We also uncovered biases in the ERA5 forcing, and an interesting trend of the mixed layer becoming shallower with increasing model resolution. Aside from the analysis, we shared expert knowledge through lectures given by the professors in the group, and project presentations by the early career scientists. On the final days of the workshop, we also received two guest lectures: a master’s student from AWI, Jan Gärtner, explained how he coupled a sea ice component to the python-based ocean model Veros; and dr. James Avery gave a talk about the future of programming languages tailored for constructing comprehensive and transparent climate model code.

For more insights of the summer slackathon have a look here.

Vienna, 28th June – 2nd July, 2022

Under almost tropical conditions in Vienna, nearly 100 hackathon participants hacked their way through the heat!

On the first day the participants were introduced to the world of the latest storm-resolving simulation output in an intensive data-handling workshop that culminated in a BBQ for early stage researchers along the riverside in Vienna. The next day, our host Aiko Voigt, professor in climate science at the University of Vienna, kicked-off the hackathon with a warm welcome and after updates from the modelling groups on recent Cycle 2 developments in the SR-ESMs IFS and ICON the door was opened for three intensive days of pure hacking.

Beside the hacking-as-usual, participants could broaden their horizon in Unconscious biases in science and learn about the history and future in km-scale modeling in evening talks and discussions held by Lena Vogelmann and Masaki Satoh respectively. In addition, 15 external early stage researcher joined us to tackle the renewable energy challenge problem in collaboration with stakeholders from the renewable energy sector, with a workshop held by our Storms&Society lead in-between.
After almost four days of hacking and impressive results, the Cycle 2 Hackathon was rounded up in a nextGEMS hike and with continuous discussions and planning of the Cycle 3. Looking forward to meet everyone again at the Cycle 3 Hackathon in Madrid in May 2023!

*The Cycle 2 hackathon was co-funded by the EASiWACE2 project (European Union’s Horizon 2020 – grant agreement No 823988).

In this years Scientific image contest 2022 held by Helmholtz Imaging of the Helmholtz Association one of our nextGEMS members Nikolay Koldunov from AWI won the 1st place for his contribution „Europe in winds“!

The image shows wind gusts over Europe as simulated by the nextGEMS climate model IFS with a 4km spatial resolution in the atmosphere. Wind gusts are overlayed by the zonal wind component for shading, which is plotted in gray-scale and made transparent. There is no explicit plotting of land, the high resolution allows for the land to „shine through“ due to larger surface friction and hence smaller wind speeds. The darker the area the smaller the wind is.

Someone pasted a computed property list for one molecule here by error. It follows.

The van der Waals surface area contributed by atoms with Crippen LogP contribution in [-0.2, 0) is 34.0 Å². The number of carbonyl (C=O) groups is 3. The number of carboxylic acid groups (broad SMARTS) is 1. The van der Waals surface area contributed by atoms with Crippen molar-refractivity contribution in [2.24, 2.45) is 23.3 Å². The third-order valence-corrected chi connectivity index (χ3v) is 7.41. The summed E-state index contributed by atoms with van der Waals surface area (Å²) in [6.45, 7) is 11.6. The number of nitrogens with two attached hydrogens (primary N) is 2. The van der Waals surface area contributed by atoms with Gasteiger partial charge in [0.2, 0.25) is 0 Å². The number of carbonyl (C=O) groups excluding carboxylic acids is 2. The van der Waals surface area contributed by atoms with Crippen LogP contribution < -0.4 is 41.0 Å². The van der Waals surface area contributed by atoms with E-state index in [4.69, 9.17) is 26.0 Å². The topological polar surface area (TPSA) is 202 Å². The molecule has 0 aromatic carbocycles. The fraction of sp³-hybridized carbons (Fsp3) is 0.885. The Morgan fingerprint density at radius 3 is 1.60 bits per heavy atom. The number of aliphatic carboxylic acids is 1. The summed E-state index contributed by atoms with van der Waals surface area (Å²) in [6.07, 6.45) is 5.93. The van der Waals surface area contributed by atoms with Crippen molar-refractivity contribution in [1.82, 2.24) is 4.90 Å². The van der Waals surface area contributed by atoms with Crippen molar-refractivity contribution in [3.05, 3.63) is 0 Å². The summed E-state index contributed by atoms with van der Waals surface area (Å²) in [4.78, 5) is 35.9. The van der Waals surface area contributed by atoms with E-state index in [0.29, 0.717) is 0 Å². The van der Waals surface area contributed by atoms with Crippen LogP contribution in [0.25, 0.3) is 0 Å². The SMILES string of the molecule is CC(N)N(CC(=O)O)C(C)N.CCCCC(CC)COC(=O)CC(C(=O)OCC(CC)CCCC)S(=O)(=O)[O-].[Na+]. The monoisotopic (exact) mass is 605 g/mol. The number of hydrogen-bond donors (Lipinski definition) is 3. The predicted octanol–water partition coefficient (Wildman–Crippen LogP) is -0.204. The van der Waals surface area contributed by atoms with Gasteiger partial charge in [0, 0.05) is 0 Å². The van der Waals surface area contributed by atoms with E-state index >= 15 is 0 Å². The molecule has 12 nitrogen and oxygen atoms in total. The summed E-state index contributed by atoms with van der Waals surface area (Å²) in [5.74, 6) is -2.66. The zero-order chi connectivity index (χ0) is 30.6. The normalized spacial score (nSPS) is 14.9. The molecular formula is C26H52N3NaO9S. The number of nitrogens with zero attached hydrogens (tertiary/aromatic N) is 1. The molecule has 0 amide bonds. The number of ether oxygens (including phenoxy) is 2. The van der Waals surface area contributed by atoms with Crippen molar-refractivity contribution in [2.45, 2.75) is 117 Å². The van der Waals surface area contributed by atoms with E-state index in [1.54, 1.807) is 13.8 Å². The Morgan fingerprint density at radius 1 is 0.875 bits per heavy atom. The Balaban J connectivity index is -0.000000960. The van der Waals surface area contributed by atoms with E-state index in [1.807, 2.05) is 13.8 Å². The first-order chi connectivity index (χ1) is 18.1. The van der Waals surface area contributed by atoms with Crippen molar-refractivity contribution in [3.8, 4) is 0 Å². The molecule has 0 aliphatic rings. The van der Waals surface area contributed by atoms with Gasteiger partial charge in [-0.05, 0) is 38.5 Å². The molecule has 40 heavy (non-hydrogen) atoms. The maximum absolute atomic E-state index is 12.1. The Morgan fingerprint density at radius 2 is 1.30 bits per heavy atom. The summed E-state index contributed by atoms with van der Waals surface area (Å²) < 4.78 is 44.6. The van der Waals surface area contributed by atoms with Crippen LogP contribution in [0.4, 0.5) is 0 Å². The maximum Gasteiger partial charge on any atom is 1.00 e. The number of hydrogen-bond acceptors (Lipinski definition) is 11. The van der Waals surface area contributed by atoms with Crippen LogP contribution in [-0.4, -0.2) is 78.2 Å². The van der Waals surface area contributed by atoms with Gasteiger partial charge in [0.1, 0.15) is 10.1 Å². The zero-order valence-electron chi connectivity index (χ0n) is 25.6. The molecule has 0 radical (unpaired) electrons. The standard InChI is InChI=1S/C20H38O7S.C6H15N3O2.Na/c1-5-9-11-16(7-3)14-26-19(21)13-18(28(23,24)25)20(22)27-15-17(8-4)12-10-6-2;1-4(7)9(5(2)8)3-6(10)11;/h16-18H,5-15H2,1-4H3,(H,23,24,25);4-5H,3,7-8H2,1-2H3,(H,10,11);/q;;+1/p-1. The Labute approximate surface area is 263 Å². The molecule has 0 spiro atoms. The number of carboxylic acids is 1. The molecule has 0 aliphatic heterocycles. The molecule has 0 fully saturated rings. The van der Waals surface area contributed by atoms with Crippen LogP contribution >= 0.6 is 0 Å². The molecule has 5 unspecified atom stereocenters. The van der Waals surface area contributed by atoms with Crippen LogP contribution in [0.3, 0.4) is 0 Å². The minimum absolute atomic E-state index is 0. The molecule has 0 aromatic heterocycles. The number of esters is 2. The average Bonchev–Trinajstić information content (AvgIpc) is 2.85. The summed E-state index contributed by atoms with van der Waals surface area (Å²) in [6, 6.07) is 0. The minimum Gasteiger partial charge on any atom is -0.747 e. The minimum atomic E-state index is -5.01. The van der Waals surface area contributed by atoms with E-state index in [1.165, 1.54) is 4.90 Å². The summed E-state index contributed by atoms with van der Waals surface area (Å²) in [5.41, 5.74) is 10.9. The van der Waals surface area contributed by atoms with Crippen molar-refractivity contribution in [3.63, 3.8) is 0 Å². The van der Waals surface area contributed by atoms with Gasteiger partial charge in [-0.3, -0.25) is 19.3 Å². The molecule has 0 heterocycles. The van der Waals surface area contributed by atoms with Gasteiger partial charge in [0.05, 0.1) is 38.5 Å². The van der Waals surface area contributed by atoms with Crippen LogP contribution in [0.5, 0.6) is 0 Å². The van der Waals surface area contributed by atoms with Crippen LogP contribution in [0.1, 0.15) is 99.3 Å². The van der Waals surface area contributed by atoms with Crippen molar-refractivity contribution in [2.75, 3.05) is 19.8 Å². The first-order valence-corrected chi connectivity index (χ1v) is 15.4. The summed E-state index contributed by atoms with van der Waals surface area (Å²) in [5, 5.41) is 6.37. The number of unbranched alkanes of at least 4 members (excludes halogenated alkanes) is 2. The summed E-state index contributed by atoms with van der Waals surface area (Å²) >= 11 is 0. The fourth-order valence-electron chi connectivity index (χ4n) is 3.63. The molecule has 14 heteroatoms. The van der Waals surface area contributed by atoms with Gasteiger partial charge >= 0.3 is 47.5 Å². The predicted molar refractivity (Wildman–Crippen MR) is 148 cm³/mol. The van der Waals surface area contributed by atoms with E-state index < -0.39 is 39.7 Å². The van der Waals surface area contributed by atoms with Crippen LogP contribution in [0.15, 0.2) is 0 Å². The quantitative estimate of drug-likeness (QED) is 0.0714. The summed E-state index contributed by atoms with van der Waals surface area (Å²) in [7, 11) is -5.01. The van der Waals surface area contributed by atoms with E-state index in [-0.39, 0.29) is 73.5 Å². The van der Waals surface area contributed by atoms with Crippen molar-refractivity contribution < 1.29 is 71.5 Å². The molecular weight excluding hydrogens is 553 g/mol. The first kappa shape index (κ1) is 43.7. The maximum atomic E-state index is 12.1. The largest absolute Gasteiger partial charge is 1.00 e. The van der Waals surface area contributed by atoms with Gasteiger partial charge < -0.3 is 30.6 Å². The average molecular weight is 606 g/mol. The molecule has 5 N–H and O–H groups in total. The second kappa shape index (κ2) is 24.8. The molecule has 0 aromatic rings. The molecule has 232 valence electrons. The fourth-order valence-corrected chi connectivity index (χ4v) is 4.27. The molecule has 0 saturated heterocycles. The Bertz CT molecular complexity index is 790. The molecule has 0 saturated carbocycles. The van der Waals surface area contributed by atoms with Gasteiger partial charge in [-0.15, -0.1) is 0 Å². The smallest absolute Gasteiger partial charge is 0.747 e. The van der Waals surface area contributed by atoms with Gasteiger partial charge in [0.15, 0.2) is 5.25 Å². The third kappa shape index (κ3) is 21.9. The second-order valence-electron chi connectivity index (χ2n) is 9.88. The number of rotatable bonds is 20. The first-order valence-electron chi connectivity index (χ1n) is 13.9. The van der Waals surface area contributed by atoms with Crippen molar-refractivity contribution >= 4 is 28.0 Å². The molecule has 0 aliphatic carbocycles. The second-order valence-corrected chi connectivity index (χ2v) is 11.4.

This particular image has several interesting features:
(i) a long stretch (hundreds of kilometers) of relatively calm winds in the wake of Jan Meyen island,
(ii) atmospheric fronts stretching for thousands of kilometers across the North Atlantic Ocean, and
(iii) strong winds in the Adriatic including a Bora event.

Visualisations like this will help scientists to identify and analyse interesting weather events, including extreme events, extract corresponding information from the modelling system and develop better understanding of Earth’s weather and climate.

If you have further questions about this image, feel free to contact Nikolay.

18 students and 7 professors from the University of Madrid started the month April with a weekend-hackathon. In two ways, they were testing new terrain. On the one hand, the students used ICON simulation output from our most recent nextGEMS simulations with 10.5 simulated months at 5km resolution, leading to 522 TB on disk. On the other hand, they analyzed this huge amount of data on DKRZ’s new supercomputer Levante.
Accepting the challenges, the students worked in small groups on a variety of topics ranging from the Madden-Julian Oscillation in the tropics to extratropical climate and from stratospheric biases high up in the atmosphere, passing by orographic-induced weather phenomena, all the way down to ocean-atmosphere interactions. Their contribution will help us to further shape the upcoming model development by investigating remaining biases and defining features that are well captured by the model.

A big thanks to the UCM professors for making this happen und to everyone participating for diving into the nextGEMS world and adding a piece to the bigger puzzle of understanding global storm-resolving simulations!

With the upgrade and relaunch of our website we also move to a new project design and community identity.

The new logo is colored in blue linking to our blue planet Earth. The rhombs emobdy gems (next Generation Earth Modeling Systems), beginning with four gems representing the four project themes whose roots extend through work packages up to the individual project members. Through a sencond lense, this refinement from four gems to many small ones equally symbolizes the grid refinement towards km- and storm-resolving simulations. In addition, the arrangement of the four main gems into one big gem nicely depicts the mutual interaction between our research themes and the necessity of all components to interact for a realistic representation of our Earth system.

With this renewed design, our community can identify itself with the brand nextGEMS even more.

nextGEMS offers up to 15 stipends for a hackathon participation in Vienna 28.6. – 2.7.2022 to support young scientists from outside the project at the Master and PhD level.

Application (Quicklink)
The application deadline is Monday, Apr 11, 2022.

Who can apply?
Young scientists with a strong interest in climate science or Earth system informatics. Applicants shall be involved in a Master’s program or PhD in either physics, geophysical science, computer science, or engineering (ideally renewable energy) and their application shall be supported by a supervisor. Applicants must be able to properly communicate in English and should preferably have some familiarity with large data analysis using Python or similar.

What is included?
The hackathon participation is for free and includes coffee breaks, lunch and dinner. For additional travel and hotel costs (incl. breakfast) up to 1000€ are available.